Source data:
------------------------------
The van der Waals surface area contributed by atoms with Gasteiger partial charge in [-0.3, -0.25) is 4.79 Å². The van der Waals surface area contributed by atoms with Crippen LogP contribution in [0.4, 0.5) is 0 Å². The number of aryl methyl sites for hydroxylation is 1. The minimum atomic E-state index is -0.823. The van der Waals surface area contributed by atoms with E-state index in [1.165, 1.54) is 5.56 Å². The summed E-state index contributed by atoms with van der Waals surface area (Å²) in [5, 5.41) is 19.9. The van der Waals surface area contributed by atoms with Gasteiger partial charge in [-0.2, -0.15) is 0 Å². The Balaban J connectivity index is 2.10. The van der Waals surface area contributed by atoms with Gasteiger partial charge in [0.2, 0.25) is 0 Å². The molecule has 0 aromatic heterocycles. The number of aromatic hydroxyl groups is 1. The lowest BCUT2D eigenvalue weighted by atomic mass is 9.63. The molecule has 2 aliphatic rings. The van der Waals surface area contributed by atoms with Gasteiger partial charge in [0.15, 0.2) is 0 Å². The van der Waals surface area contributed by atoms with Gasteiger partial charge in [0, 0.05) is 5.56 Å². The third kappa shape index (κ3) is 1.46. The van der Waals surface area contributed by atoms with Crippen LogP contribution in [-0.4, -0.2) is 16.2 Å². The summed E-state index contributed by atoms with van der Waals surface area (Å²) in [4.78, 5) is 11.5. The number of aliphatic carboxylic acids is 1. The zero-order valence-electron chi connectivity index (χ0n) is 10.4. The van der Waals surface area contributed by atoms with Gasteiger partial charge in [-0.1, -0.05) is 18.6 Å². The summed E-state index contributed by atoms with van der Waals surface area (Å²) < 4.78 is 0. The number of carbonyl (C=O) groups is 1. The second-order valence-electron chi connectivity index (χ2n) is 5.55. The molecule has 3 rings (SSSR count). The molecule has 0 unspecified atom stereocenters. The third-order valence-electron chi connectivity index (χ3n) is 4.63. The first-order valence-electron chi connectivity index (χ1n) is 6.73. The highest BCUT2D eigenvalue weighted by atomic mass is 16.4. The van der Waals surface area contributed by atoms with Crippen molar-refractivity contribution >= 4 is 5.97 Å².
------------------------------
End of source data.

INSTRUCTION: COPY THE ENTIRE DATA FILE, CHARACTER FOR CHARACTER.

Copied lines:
The van der Waals surface area contributed by atoms with Gasteiger partial charge in [-0.3, -0.25) is 4.79 Å². The van der Waals surface area contributed by atoms with Crippen LogP contribution in [0.4, 0.5) is 0 Å². The number of aryl methyl sites for hydroxylation is 1. The minimum atomic E-state index is -0.823. The van der Waals surface area contributed by atoms with E-state index in [1.165, 1.54) is 5.56 Å². The summed E-state index contributed by atoms with van der Waals surface area (Å²) in [5, 5.41) is 19.9. The van der Waals surface area contributed by atoms with Gasteiger partial charge in [-0.2, -0.15) is 0 Å². The Balaban J connectivity index is 2.10. The van der Waals surface area contributed by atoms with Gasteiger partial charge in [0.2, 0.25) is 0 Å². The molecule has 0 aromatic heterocycles. The number of aromatic hydroxyl groups is 1. The lowest BCUT2D eigenvalue weighted by atomic mass is 9.63. The molecule has 2 aliphatic rings. The van der Waals surface area contributed by atoms with Gasteiger partial charge in [0.15, 0.2) is 0 Å². The van der Waals surface area contributed by atoms with Gasteiger partial charge in [0, 0.05) is 5.56 Å². The third kappa shape index (κ3) is 1.46. The van der Waals surface area contributed by atoms with Crippen LogP contribution in [-0.4, -0.2) is 16.2 Å². The summed E-state index contributed by atoms with van der Waals surface area (Å²) in [4.78, 5) is 11.5. The number of aliphatic carboxylic acids is 1. The zero-order valence-electron chi connectivity index (χ0n) is 10.4. The van der Waals surface area contributed by atoms with Gasteiger partial charge in [-0.1, -0.05) is 18.6 Å². The summed E-state index contributed by atoms with van der Waals surface area (Å²) < 4.78 is 0. The number of carbonyl (C=O) groups is 1. The second-order valence-electron chi connectivity index (χ2n) is 5.55. The molecule has 3 rings (SSSR count). The molecule has 0 unspecified atom stereocenters. The third-order valence-electron chi connectivity index (χ3n) is 4.63. The first-order valence-electron chi connectivity index (χ1n) is 6.73. The highest BCUT2D eigenvalue weighted by atomic mass is 16.4. The van der Waals surface area contributed by atoms with Crippen molar-refractivity contribution >= 4 is 5.97 Å².